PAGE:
Registered user
on Oct 9, 2018 at 2:42 pm
5 people like this

This was justed posted in the city council inbox--and I repost here.

Dear City Council Members
Before entering into the quest for a new city manager, I suggest you
• Hire a (non-traditional) consultant to offer alternative organizational and staffing models for a small city such as ours.
• Get these new models on the table before new committees are created, to help them profile the next city manager.

We have always had retention issues because good people want to move to larger cities.
And now the problem is exacerbated because employment is so tight. Most neighboring cities are struggling to retain and hire new staff.

A staff of 287 for our small city is excessive, even if the slots are not filled. We should freeze hiring, or most hiring, until the review is done.

Thanks, Mickie Winkler, former Menlo Park Mayor


Lynne Bramlett
Menlo Park: Central Menlo Park
on Oct 9, 2018 at 3:40 pm
Lynne Bramlett , Menlo Park: Central Menlo Park
on Oct 9, 2018 at 3:40 pm
6 people like this

I also wrote Council on the topic. Here's the email I sent this morning. Thanks to Jen and Mickie for their emails too.

Hello Council,

The staff report omits staff, small business owners, and the public in the
process. The process steps need to include at least one community meeting
where staff, small business owners, and the public can give input into what
they consider important in a new city manager. I would hold the meeting
together, after hours. I would devise the meeting to include small group
format and to ensure confidentiality -- without violating the Brown Act. To
break down the silos in Menlo Park, please have a common meeting where
different types of people can mix and meet.

I read a recent newspaper article that said Half Moon Bay was hiring a new
City Manager. The article asserted that they had 50 qualified applicants.
The article also noted that HMB held a public forum designed to collect
staff and public input regarding what qualities and skills they believed
the new HMB City Manager should posses. Menlo Park can learn from Half Moon
Bay's approach. We might also ask suitable people why they believed that so
many applied for the HMB City Manager position.

I would also include at least some City Managers from Santa Clara County
(and a few in San Mateo County) in an advisory committee or extended
advisory committee. As most of our problems are regional ones (housing,
traffic, etc.) this approach would pave the way for later synergistic
cooperation and effort in tackling our shared problems.

We also need public/staff representation on City Manager search committee.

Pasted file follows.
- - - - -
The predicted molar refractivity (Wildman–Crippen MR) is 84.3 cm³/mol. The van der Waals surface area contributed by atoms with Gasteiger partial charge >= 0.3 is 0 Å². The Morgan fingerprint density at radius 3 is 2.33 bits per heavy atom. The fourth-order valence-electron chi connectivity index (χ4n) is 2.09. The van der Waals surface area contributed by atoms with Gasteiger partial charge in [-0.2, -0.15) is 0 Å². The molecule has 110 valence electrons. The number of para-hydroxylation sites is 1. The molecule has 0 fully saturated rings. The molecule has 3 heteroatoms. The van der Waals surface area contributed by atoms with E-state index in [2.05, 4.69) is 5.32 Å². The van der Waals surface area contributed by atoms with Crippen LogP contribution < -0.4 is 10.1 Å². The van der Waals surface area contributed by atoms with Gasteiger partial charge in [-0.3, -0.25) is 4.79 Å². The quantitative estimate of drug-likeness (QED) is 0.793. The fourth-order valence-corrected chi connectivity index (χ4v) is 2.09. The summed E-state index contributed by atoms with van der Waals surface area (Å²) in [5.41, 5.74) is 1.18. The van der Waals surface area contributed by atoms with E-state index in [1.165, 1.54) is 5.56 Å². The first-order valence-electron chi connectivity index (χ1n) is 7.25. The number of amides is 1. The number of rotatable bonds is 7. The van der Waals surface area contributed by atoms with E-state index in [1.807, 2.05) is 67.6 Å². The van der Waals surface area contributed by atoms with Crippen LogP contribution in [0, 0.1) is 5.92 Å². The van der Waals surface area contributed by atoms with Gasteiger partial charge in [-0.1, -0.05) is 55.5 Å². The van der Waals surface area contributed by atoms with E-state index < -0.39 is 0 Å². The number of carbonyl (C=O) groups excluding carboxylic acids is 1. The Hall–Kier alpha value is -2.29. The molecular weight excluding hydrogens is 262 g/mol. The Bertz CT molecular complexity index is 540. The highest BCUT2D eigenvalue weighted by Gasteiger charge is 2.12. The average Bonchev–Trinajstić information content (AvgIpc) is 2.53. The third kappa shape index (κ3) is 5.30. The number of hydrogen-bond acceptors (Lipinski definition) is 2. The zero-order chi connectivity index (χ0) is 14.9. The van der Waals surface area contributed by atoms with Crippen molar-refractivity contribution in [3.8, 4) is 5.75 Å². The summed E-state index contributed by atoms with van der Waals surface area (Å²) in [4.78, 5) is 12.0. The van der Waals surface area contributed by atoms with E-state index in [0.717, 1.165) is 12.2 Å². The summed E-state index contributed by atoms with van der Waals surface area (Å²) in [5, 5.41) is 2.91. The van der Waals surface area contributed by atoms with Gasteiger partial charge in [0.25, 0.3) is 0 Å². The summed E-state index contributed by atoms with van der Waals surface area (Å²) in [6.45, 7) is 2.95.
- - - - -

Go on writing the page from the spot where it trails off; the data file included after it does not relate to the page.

Our City has grown too large and complicated to just leave the hiring of
Menlo Park's chief executive to two council members on a subcommittee.
While Council retains the final "hiring authority" -- we need to better
include staff and the public in this process.

I also think we would attract more applicants if we broadened the City
Manager's reporting and firing structure. Right now, the City Manager is
too dependent on Council to retain his/her position. This could (and some
say already has) led to the City Manager becoming more focused on pleasing
3 Council members (the majority needed) than on serving the overall public
good. The City Manager should be serving the public and Council should
serve the public. However, reasonable questions have been raised regarding
just whose interests are primarily being served in Menlo Park. We need more
protection for qualified City Managers from the potential whims of Council
members and to ensure that this person focuses on public's interests.
Holding public performance evaluation sessions, as other towns do, would
help to ensure transparency regarding the city manager's job performance
and more protections. An able City Manager should not worry about the
public weighing in on his/her job performance.

Having a community-based strategic planning process would also be helpful.
A plan such as the Tacoma 2025
<Web Link; plan would
provide a decision-making framework that would cut down on the "political"
aspect of making decisions.

Lynne Bramlett


Follow-up?
Menlo Park: Sharon Heights
on Oct 14, 2018 at 3:29 pm
Follow-up?, Menlo Park: Sharon Heights
on Oct 14, 2018 at 3:29 pm
1 person likes this

What happened with this item? I've looked for a post-meeting summary, but haven't seen anything! Don't make me watch the video LOL